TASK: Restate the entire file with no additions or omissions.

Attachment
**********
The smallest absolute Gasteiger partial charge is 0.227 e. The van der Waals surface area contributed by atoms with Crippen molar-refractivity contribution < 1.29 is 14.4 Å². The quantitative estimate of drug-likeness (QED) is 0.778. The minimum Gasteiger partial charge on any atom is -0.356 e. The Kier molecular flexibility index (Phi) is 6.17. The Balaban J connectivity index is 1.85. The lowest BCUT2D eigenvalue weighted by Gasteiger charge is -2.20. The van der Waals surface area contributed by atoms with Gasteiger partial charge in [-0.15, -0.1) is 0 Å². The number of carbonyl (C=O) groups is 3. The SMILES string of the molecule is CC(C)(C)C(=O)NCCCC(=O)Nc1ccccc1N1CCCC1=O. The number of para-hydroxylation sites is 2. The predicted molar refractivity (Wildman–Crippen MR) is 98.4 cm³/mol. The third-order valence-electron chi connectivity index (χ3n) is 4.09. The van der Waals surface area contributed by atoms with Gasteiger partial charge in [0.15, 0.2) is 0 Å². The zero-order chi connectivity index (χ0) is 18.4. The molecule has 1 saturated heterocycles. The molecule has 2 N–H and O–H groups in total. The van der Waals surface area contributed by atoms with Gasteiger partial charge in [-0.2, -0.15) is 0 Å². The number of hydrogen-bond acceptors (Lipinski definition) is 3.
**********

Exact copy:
The smallest absolute Gasteiger partial charge is 0.227 e. The van der Waals surface area contributed by atoms with Crippen molar-refractivity contribution < 1.29 is 14.4 Å². The quantitative estimate of drug-likeness (QED) is 0.778. The minimum Gasteiger partial charge on any atom is -0.356 e. The Kier molecular flexibility index (Phi) is 6.17. The Balaban J connectivity index is 1.85. The lowest BCUT2D eigenvalue weighted by Gasteiger charge is -2.20. The van der Waals surface area contributed by atoms with Gasteiger partial charge in [-0.15, -0.1) is 0 Å². The number of carbonyl (C=O) groups is 3. The SMILES string of the molecule is CC(C)(C)C(=O)NCCCC(=O)Nc1ccccc1N1CCCC1=O. The number of para-hydroxylation sites is 2. The predicted molar refractivity (Wildman–Crippen MR) is 98.4 cm³/mol. The third-order valence-electron chi connectivity index (χ3n) is 4.09. The van der Waals surface area contributed by atoms with Gasteiger partial charge in [0.15, 0.2) is 0 Å². The zero-order chi connectivity index (χ0) is 18.4. The molecule has 1 saturated heterocycles. The molecule has 2 N–H and O–H groups in total. The van der Waals surface area contributed by atoms with Gasteiger partial charge in [-0.2, -0.15) is 0 Å². The number of hydrogen-bond acceptors (Lipinski definition) is 3.